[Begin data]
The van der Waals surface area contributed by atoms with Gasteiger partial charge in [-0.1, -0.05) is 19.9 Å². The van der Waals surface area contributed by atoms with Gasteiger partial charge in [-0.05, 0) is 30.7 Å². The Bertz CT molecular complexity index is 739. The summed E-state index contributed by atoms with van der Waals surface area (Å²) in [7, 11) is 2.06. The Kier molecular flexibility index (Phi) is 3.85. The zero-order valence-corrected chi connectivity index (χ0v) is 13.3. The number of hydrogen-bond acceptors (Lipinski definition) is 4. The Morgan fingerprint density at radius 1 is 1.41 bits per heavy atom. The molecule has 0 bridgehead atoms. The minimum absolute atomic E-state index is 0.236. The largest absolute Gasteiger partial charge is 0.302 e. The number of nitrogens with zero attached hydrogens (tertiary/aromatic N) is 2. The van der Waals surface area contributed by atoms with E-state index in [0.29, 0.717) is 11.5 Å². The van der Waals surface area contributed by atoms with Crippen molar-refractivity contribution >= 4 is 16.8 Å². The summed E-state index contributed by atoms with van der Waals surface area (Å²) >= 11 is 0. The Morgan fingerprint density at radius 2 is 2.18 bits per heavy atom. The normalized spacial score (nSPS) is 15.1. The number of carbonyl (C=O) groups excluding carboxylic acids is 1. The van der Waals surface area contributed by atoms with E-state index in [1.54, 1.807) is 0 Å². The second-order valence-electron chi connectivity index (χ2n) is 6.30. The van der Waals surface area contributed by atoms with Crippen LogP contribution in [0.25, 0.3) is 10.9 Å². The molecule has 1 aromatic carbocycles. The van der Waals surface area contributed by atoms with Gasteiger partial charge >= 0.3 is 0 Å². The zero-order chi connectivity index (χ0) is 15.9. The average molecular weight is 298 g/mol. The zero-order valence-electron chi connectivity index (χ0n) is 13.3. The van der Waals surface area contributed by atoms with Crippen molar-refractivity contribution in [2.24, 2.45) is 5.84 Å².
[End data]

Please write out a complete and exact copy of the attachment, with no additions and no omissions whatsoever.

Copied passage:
The van der Waals surface area contributed by atoms with Gasteiger partial charge in [-0.1, -0.05) is 19.9 Å². The van der Waals surface area contributed by atoms with Gasteiger partial charge in [-0.05, 0) is 30.7 Å². The Bertz CT molecular complexity index is 739. The summed E-state index contributed by atoms with van der Waals surface area (Å²) in [7, 11) is 2.06. The Kier molecular flexibility index (Phi) is 3.85. The zero-order valence-corrected chi connectivity index (χ0v) is 13.3. The number of hydrogen-bond acceptors (Lipinski definition) is 4. The Morgan fingerprint density at radius 1 is 1.41 bits per heavy atom. The molecule has 0 bridgehead atoms. The minimum absolute atomic E-state index is 0.236. The largest absolute Gasteiger partial charge is 0.302 e. The number of nitrogens with zero attached hydrogens (tertiary/aromatic N) is 2. The van der Waals surface area contributed by atoms with E-state index in [0.29, 0.717) is 11.5 Å². The van der Waals surface area contributed by atoms with Crippen molar-refractivity contribution >= 4 is 16.8 Å². The summed E-state index contributed by atoms with van der Waals surface area (Å²) >= 11 is 0. The Morgan fingerprint density at radius 2 is 2.18 bits per heavy atom. The normalized spacial score (nSPS) is 15.1. The number of carbonyl (C=O) groups excluding carboxylic acids is 1. The van der Waals surface area contributed by atoms with E-state index in [1.54, 1.807) is 0 Å². The second-order valence-electron chi connectivity index (χ2n) is 6.30. The van der Waals surface area contributed by atoms with Crippen LogP contribution in [0.25, 0.3) is 10.9 Å². The molecule has 1 aromatic carbocycles. The van der Waals surface area contributed by atoms with Gasteiger partial charge >= 0.3 is 0 Å². The zero-order chi connectivity index (χ0) is 15.9. The average molecular weight is 298 g/mol. The zero-order valence-electron chi connectivity index (χ0n) is 13.3. The van der Waals surface area contributed by atoms with Crippen molar-refractivity contribution in [2.24, 2.45) is 5.84 Å².